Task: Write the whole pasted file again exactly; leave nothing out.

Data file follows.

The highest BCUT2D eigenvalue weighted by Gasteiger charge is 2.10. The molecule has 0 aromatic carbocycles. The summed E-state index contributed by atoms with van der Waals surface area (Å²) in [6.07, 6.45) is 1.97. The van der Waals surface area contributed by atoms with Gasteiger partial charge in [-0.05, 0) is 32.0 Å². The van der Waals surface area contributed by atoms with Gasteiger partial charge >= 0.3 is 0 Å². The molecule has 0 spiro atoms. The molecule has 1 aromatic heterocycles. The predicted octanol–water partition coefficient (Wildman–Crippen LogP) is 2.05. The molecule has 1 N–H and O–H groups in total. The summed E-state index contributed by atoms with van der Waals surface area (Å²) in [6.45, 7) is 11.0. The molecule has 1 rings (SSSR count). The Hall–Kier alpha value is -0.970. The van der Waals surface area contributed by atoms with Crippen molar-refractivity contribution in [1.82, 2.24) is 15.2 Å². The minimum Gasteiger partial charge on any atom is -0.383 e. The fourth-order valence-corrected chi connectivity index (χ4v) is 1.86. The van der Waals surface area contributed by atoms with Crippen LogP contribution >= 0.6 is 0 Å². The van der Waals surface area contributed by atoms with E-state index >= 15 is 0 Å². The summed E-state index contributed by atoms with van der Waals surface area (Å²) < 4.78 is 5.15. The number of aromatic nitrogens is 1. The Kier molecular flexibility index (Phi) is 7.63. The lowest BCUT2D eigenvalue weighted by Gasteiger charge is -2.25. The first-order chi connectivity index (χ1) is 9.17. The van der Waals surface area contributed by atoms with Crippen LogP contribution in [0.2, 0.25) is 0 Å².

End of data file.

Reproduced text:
The highest BCUT2D eigenvalue weighted by Gasteiger charge is 2.10. The molecule has 0 aromatic carbocycles. The summed E-state index contributed by atoms with van der Waals surface area (Å²) in [6.07, 6.45) is 1.97. The van der Waals surface area contributed by atoms with Gasteiger partial charge in [-0.05, 0) is 32.0 Å². The van der Waals surface area contributed by atoms with Gasteiger partial charge >= 0.3 is 0 Å². The molecule has 0 spiro atoms. The molecule has 1 aromatic heterocycles. The predicted octanol–water partition coefficient (Wildman–Crippen LogP) is 2.05. The molecule has 1 N–H and O–H groups in total. The summed E-state index contributed by atoms with van der Waals surface area (Å²) in [6.45, 7) is 11.0. The molecule has 1 rings (SSSR count). The Hall–Kier alpha value is -0.970. The van der Waals surface area contributed by atoms with Crippen molar-refractivity contribution in [1.82, 2.24) is 15.2 Å². The minimum Gasteiger partial charge on any atom is -0.383 e. The fourth-order valence-corrected chi connectivity index (χ4v) is 1.86. The van der Waals surface area contributed by atoms with Crippen LogP contribution >= 0.6 is 0 Å². The van der Waals surface area contributed by atoms with E-state index >= 15 is 0 Å². The summed E-state index contributed by atoms with van der Waals surface area (Å²) < 4.78 is 5.15. The number of aromatic nitrogens is 1. The Kier molecular flexibility index (Phi) is 7.63. The lowest BCUT2D eigenvalue weighted by Gasteiger charge is -2.25. The first-order chi connectivity index (χ1) is 9.17. The van der Waals surface area contributed by atoms with Crippen LogP contribution in [0.2, 0.25) is 0 Å².